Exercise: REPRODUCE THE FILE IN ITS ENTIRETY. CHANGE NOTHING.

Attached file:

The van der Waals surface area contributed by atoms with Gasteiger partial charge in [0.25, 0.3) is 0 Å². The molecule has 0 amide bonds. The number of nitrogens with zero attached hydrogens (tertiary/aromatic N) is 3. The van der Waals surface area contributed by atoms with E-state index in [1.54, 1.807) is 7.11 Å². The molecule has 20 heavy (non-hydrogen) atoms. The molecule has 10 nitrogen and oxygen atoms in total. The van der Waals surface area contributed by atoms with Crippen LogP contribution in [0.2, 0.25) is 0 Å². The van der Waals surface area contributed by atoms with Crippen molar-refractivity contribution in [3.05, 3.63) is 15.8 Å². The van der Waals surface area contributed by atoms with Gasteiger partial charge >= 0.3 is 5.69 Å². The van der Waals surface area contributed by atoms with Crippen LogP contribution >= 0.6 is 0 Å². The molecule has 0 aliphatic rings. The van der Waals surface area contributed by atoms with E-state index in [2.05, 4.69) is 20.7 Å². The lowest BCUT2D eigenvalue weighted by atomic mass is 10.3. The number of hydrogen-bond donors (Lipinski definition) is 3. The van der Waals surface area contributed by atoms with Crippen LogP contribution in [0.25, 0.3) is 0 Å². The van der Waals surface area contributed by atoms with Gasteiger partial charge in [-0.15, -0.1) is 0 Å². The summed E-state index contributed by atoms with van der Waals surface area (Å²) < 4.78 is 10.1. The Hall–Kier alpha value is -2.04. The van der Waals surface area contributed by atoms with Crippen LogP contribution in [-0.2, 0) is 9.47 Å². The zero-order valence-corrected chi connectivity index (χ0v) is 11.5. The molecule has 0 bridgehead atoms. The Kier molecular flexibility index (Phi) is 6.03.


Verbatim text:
The van der Waals surface area contributed by atoms with Gasteiger partial charge in [0.25, 0.3) is 0 Å². The molecule has 0 amide bonds. The number of nitrogens with zero attached hydrogens (tertiary/aromatic N) is 3. The van der Waals surface area contributed by atoms with E-state index in [1.54, 1.807) is 7.11 Å². The molecule has 20 heavy (non-hydrogen) atoms. The molecule has 10 nitrogen and oxygen atoms in total. The van der Waals surface area contributed by atoms with Crippen LogP contribution in [0.2, 0.25) is 0 Å². The van der Waals surface area contributed by atoms with Crippen molar-refractivity contribution in [3.05, 3.63) is 15.8 Å². The van der Waals surface area contributed by atoms with Gasteiger partial charge >= 0.3 is 5.69 Å². The van der Waals surface area contributed by atoms with Crippen LogP contribution >= 0.6 is 0 Å². The molecule has 0 aliphatic rings. The van der Waals surface area contributed by atoms with E-state index in [2.05, 4.69) is 20.7 Å². The lowest BCUT2D eigenvalue weighted by atomic mass is 10.3. The number of hydrogen-bond donors (Lipinski definition) is 3. The van der Waals surface area contributed by atoms with Crippen LogP contribution in [0.25, 0.3) is 0 Å². The van der Waals surface area contributed by atoms with Gasteiger partial charge in [-0.15, -0.1) is 0 Å². The summed E-state index contributed by atoms with van der Waals surface area (Å²) < 4.78 is 10.1. The Hall–Kier alpha value is -2.04. The van der Waals surface area contributed by atoms with Crippen LogP contribution in [-0.2, 0) is 9.47 Å². The zero-order valence-corrected chi connectivity index (χ0v) is 11.5. The molecule has 0 bridgehead atoms. The Kier molecular flexibility index (Phi) is 6.03.